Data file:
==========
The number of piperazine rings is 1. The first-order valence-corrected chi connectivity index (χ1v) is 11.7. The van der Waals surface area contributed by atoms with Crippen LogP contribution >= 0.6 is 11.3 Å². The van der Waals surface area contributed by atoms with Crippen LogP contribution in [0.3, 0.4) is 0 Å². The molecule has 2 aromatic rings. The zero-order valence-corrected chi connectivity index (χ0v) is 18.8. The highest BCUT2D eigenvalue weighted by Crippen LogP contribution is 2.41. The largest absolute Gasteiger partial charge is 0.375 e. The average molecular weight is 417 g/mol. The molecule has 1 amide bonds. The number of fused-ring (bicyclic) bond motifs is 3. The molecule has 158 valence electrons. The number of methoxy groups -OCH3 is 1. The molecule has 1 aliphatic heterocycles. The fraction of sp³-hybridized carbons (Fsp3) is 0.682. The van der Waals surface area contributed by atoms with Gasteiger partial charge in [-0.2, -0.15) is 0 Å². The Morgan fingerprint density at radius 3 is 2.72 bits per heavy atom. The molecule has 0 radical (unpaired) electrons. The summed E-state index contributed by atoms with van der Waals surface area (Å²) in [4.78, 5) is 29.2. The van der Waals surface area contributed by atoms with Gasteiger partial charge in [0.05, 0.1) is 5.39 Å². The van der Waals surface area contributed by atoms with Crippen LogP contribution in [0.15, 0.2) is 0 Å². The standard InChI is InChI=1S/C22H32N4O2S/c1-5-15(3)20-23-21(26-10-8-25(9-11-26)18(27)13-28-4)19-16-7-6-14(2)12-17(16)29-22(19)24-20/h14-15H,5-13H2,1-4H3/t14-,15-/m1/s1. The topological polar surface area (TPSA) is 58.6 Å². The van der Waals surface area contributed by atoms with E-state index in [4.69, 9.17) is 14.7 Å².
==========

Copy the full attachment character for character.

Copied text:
The number of piperazine rings is 1. The first-order valence-corrected chi connectivity index (χ1v) is 11.7. The van der Waals surface area contributed by atoms with Crippen LogP contribution >= 0.6 is 11.3 Å². The van der Waals surface area contributed by atoms with Crippen LogP contribution in [0.3, 0.4) is 0 Å². The molecule has 2 aromatic rings. The zero-order valence-corrected chi connectivity index (χ0v) is 18.8. The highest BCUT2D eigenvalue weighted by Crippen LogP contribution is 2.41. The largest absolute Gasteiger partial charge is 0.375 e. The average molecular weight is 417 g/mol. The molecule has 1 amide bonds. The number of fused-ring (bicyclic) bond motifs is 3. The molecule has 158 valence electrons. The number of methoxy groups -OCH3 is 1. The molecule has 1 aliphatic heterocycles. The fraction of sp³-hybridized carbons (Fsp3) is 0.682. The van der Waals surface area contributed by atoms with Gasteiger partial charge in [-0.2, -0.15) is 0 Å². The Morgan fingerprint density at radius 3 is 2.72 bits per heavy atom. The molecule has 0 radical (unpaired) electrons. The summed E-state index contributed by atoms with van der Waals surface area (Å²) in [4.78, 5) is 29.2. The van der Waals surface area contributed by atoms with Gasteiger partial charge in [0.05, 0.1) is 5.39 Å². The van der Waals surface area contributed by atoms with Crippen LogP contribution in [0.15, 0.2) is 0 Å². The standard InChI is InChI=1S/C22H32N4O2S/c1-5-15(3)20-23-21(26-10-8-25(9-11-26)18(27)13-28-4)19-16-7-6-14(2)12-17(16)29-22(19)24-20/h14-15H,5-13H2,1-4H3/t14-,15-/m1/s1. The topological polar surface area (TPSA) is 58.6 Å². The van der Waals surface area contributed by atoms with E-state index in [4.69, 9.17) is 14.7 Å².